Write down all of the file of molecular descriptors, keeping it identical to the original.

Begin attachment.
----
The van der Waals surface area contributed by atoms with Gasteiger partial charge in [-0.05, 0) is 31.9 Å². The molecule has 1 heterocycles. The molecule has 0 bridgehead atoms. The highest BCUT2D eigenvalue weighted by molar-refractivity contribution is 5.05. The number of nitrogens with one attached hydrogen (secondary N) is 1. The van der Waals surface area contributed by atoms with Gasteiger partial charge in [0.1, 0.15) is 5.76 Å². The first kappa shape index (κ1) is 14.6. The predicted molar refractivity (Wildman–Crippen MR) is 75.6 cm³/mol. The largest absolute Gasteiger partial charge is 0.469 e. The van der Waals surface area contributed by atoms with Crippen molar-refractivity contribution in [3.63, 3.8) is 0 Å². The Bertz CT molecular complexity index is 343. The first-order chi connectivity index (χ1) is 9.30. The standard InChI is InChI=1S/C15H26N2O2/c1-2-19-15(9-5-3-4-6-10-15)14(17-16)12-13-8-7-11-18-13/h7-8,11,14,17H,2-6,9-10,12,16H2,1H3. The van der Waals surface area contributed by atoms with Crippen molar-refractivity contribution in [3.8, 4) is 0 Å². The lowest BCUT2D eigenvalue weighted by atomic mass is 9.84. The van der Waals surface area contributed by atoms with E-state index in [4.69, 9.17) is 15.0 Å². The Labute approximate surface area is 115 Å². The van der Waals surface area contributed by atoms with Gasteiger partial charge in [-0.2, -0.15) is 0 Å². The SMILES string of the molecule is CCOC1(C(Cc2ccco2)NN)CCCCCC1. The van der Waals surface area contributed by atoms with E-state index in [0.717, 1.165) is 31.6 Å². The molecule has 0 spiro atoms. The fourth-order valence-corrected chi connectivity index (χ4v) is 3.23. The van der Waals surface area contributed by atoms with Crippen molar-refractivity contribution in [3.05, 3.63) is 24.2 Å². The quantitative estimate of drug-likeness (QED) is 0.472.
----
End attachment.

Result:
The van der Waals surface area contributed by atoms with Gasteiger partial charge in [-0.05, 0) is 31.9 Å². The molecule has 1 heterocycles. The molecule has 0 bridgehead atoms. The highest BCUT2D eigenvalue weighted by molar-refractivity contribution is 5.05. The number of nitrogens with one attached hydrogen (secondary N) is 1. The van der Waals surface area contributed by atoms with Gasteiger partial charge in [0.1, 0.15) is 5.76 Å². The first kappa shape index (κ1) is 14.6. The predicted molar refractivity (Wildman–Crippen MR) is 75.6 cm³/mol. The largest absolute Gasteiger partial charge is 0.469 e. The van der Waals surface area contributed by atoms with Crippen molar-refractivity contribution in [3.63, 3.8) is 0 Å². The Bertz CT molecular complexity index is 343. The first-order chi connectivity index (χ1) is 9.30. The standard InChI is InChI=1S/C15H26N2O2/c1-2-19-15(9-5-3-4-6-10-15)14(17-16)12-13-8-7-11-18-13/h7-8,11,14,17H,2-6,9-10,12,16H2,1H3. The van der Waals surface area contributed by atoms with Crippen molar-refractivity contribution in [3.8, 4) is 0 Å². The lowest BCUT2D eigenvalue weighted by atomic mass is 9.84. The van der Waals surface area contributed by atoms with E-state index in [4.69, 9.17) is 15.0 Å². The Labute approximate surface area is 115 Å². The van der Waals surface area contributed by atoms with Gasteiger partial charge in [-0.2, -0.15) is 0 Å². The SMILES string of the molecule is CCOC1(C(Cc2ccco2)NN)CCCCCC1. The van der Waals surface area contributed by atoms with E-state index in [0.717, 1.165) is 31.6 Å². The molecule has 0 spiro atoms. The fourth-order valence-corrected chi connectivity index (χ4v) is 3.23. The van der Waals surface area contributed by atoms with Crippen molar-refractivity contribution in [3.05, 3.63) is 24.2 Å². The quantitative estimate of drug-likeness (QED) is 0.472.